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Barefoot vs. Shoes

This is a discussion on Barefoot vs. Shoes within the Endurance Riding forums, part of the Riding Horses category

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        02-12-2013, 07:55 AM
      #31
    Foal
    Hemms...Why?

    Ok so if you have a horse that has conformation that needs support or a horse who has bad angles how would you go about correcting it as a barefoot trimmer?
         
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        02-12-2013, 09:13 AM
      #32
    Weanling
    Quote:
    Originally Posted by JustImagine    
    I can imagine she would be shod, yikes!
    Even on rocky terrain, metal shoes aren't necessary in my experience. My girls are in the middle of the desert in AZ - lots of rocks, sand, etc. I use Old Macs, just on the fronts of my girls' feet. One of my mares really doesn't need boots at all, but the other tends to get ouchy if she doesn't wear them every so often. I've never had issues with their back feet being barefoot all the time in harsh terrains like these:


    And here we are running in terrain similar to what you see in the video above, with just Old Macs on the fronts. We do this frequently, without issue.


    But like a lot of people already said, it's all dependent on what the horse needs. Just because one horse can be barefoot doesn't mean the next can, too. You've got to work out through process of elimination what is best for your horse.
    HorseCrazyTeen likes this.
         
        02-12-2013, 09:20 AM
      #33
    Yearling
    When I say rocky terrain that requires boots, I mean SERIOUS backcountry terrain, much like what phatomhorse posted. For example, one of my favorite rides involves going across a rock slide with huge rocks and a "path" somehow wound between and around them. These are things that, in addition to likely wearing out the boots faster than I'd like, would likely rip boots off as well. In these circumstances, I would shoe. However 99% of my lifetime riding is over terrain that I could boot, and so that's what I do. I don't see me going on a ride requiring shoes anytime soon.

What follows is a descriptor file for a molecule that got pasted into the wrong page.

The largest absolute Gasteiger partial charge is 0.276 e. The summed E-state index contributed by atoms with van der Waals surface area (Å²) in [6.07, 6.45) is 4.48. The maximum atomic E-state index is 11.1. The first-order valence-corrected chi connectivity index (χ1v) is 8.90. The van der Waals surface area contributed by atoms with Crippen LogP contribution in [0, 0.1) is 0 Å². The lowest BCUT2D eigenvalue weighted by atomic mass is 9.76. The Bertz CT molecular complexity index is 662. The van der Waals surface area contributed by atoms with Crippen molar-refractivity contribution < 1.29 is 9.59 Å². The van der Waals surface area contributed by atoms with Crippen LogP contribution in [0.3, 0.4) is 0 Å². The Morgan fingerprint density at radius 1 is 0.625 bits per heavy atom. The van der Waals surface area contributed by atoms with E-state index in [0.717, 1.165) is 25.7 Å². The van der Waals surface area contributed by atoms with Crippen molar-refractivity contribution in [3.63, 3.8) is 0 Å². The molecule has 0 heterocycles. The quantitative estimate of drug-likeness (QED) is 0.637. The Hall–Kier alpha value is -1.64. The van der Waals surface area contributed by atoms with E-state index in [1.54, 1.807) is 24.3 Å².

HorseCrazyTeen likes this.
         
        02-12-2013, 09:21 AM
      #34
    Weanling
    Quote:
    Originally Posted by Wolfetrap    
    Ok so if you have a horse that has conformation that needs support or a horse who has bad angles how would you go about correcting it as a barefoot trimmer?
    Here's a website you might find helpful about "natural" or barefoot correctional trimming. Afterall, it's not the shoes that fixes the conformation, it's the trim that occurs before the shoes are put on. You can "train" a horse's hoof to grow a certian way if it's consistently trimmed properly.
         
        02-12-2013, 09:27 AM
      #35
    Yearling
    Quote:
    Originally Posted by Wolfetrap    
    Hemms...Why?

    Ok so if you have a horse that has conformation that needs support or a horse who has bad angles how would you go about correcting it as a barefoot trimmer?
    My horse's foot used to look like this from the front: / /

    In other words, he wasn't even standing on the hoof! It was all skewed over to the side. In April/May, we'll almost be coming up on a year (how long it takes to grow a hoof) of excellent barefoot trimming and he's just about straight. You can clearly see where the new hoof is aligned the way it should be, while the bottom area is all wonky like it used to be. With trims that put him back on a naturally balanced foot, his foot took care of the rest.

    I can't tell you exactly what she did, but the key was to do a little at a time and let the hoof correct itself. He's never been lame for a single day - but that's because we took it bit by bit at a time so that he could be balanced and grow back correctly. That's very important with barefoot trimming: you MUST let the hoof tell you what needs to be done!